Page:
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Dr. French delivers lecture about caring for wild rabbits at CROW

By Staff | Dec 22, 2010

Last week, Dr. Stephanie French delivered a presentation titled ”Is That Baby Bunny Orphaned? Care Of Wild Rabbits At CROW." She will deliver another lecture in February called "Squirrel Care At CROW."

More often than not, the question of whether a baby bunny has been abandoned by its mother is that it probably hasn’t been. Understandably, good-hearted people have a soft spot for young wildlife, and will try to help the seemingly helpless creature.

But in most cases, they should be left alone.

Last Thursday morning, in a presentation titled “Is That Baby Bunny Orphaned? Care Of Wild Rabbits At CROW,” Dr. Stephanie French explained that young rabbits are independent just two to three weeks after birth.

“Although people may be well intentioned, they should be looking for clues to determine if the rabbit has really been orphaned,” she said. “Even though they are small and appear to be too young to be on their own, they are not.”

As part of the Healing Winds Visitor Education Center’s Lecture Series at CROW, Dr. French shared some of the knowledge she has gained about treating rabbits brought in to the clinic. A vast majority of cases involving injured bunnies are due to human interaction (i.e. being run over by vehicles).

The most common rabbit found on Sanibel, the Eastern Cottontail can have up to seven litters per year and are most active at dusk and dawn.

Other injuries or harmful interactions, including attacks from both domestic pets and wild animals, do happen. Of CROW’s 3,978 cases to date this year, 293 have involved rabbits.

On Sanibel, the two most common species that are seen are the Eastern Cottontail and the Marsh rabbit. Both vegetarians, cottontails can have up to seven litters per year and are most active at dusk and dawn. They are born blind and deaf.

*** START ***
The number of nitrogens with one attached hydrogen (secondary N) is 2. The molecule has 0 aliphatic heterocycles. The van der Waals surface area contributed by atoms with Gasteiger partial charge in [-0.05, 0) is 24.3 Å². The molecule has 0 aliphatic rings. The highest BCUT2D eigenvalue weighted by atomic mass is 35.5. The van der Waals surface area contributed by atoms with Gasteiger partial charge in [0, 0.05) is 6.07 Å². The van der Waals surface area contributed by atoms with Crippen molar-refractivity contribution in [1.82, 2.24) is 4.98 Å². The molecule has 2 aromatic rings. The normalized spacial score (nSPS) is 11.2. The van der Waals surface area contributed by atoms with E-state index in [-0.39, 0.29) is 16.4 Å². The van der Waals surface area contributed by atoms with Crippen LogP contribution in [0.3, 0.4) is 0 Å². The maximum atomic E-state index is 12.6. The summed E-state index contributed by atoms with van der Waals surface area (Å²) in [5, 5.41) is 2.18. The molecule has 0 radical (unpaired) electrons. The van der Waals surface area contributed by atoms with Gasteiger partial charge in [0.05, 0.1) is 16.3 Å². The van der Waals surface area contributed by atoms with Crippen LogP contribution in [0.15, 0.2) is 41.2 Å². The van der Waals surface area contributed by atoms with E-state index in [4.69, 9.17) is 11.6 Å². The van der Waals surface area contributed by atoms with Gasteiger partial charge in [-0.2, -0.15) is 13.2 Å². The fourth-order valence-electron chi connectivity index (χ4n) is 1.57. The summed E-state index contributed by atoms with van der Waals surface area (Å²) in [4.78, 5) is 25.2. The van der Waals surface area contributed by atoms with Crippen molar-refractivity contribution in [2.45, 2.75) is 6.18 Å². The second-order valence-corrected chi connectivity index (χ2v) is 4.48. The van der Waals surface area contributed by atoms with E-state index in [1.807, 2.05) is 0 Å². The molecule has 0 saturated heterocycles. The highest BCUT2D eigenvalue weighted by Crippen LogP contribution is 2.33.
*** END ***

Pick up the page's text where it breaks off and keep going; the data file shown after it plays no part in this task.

Marsh rabbits, Dr. French noted during her 40-minute presentation, have “stumpier” physical features than cottontails — their ears are smaller and more rounded. They also tend to walk instead of hop.

“We have had a really high percentage of releases,” she said of rabbits cared for at CROW. “Our main goal is to find the right balance between delivering care and their levels of stress.”

Dr. French graduated from the University of Illinois with her DVM and has a MS in molecular reproductive physiology. Formerly a veterinary intern at CROW, she will be entering the residency program at Michigan State University in June.

The physical features of the marsh rabbits are "stumpier" than other rabbits. Their ears are smaller and more rounded.

At the clinic, staff and volunteers have developed a special diet that seems to work well with recovering rabbit patients. It includes leafy greens, alfalfa, a synthetic milk that is as close to genuine bunny milk as can be created and — oddly enough — banana flavored baby food.

“Whatever we put that on, they really seem to like it,” she said.

Before being released, rabbits must first be able to eat on their own. They should also show signs of gaining weight, destroying their housing and generally acting “unfriendly” to their caregivers.

“That’s a good sign,” Dr. French noted. “We don’t want them to get used to being handled by humans.”

People who may find rabbits in their yard, or have seen evidence of their nests on their property, should be encouraged to check for the tiny critters before partaking in outdoor activities, such as mowing the lawn. And if they happen to find a bunny that has been abandoned, is sick or injured, they should call CROW for assistance.

“Keep them covered in a dark and quiet place,” said Dr. French, who noted that a cardboard box covered by a towel or blanket will suffice. “That should keep their stress level to a minimum.”

Upcoming Lecture Series presentations include:

• Dec. 30 — “Virginia Opossums At CROW,” presented by Tanya Mejia from the University of Delaware

• Jan. 6 — “2010 Patient Year In Review,” presented by Dr. Amber McNamara, Clinic Director

• Jan. 13 — “Turtles & Tortoises,” presented by Shalette Dingle from Yale University

• Jan. 20 — TBD, presented by Amanda Radek from the University of Iowa

• Jan. 27 — TBD, presented by Tanya Mejia from the University of Delaware

• Feb. 3 — “Squirrel Care At CROW,” presented by Dr. Stephanie French

The Lecture Series is held at 11 a.m. each Thursday at the CROW Healing Winds Visitor Education Center, located at 3883 Sanibel Captiva Road (across from The Sanibel School). It is free to CROW members and to children 12 and under. Adult admission is $5 and young adults 13-20 are $3.

Following the presentations, everyone is invited to tour the facility and learn more about CROW’s efforts to save wildlife through compassion, care and education.

To learn more about CROW, visit www.crowclinc.org or call 472-3644. Current hours are Tuesday through Saturday from 10 a.m. to 4 p.m.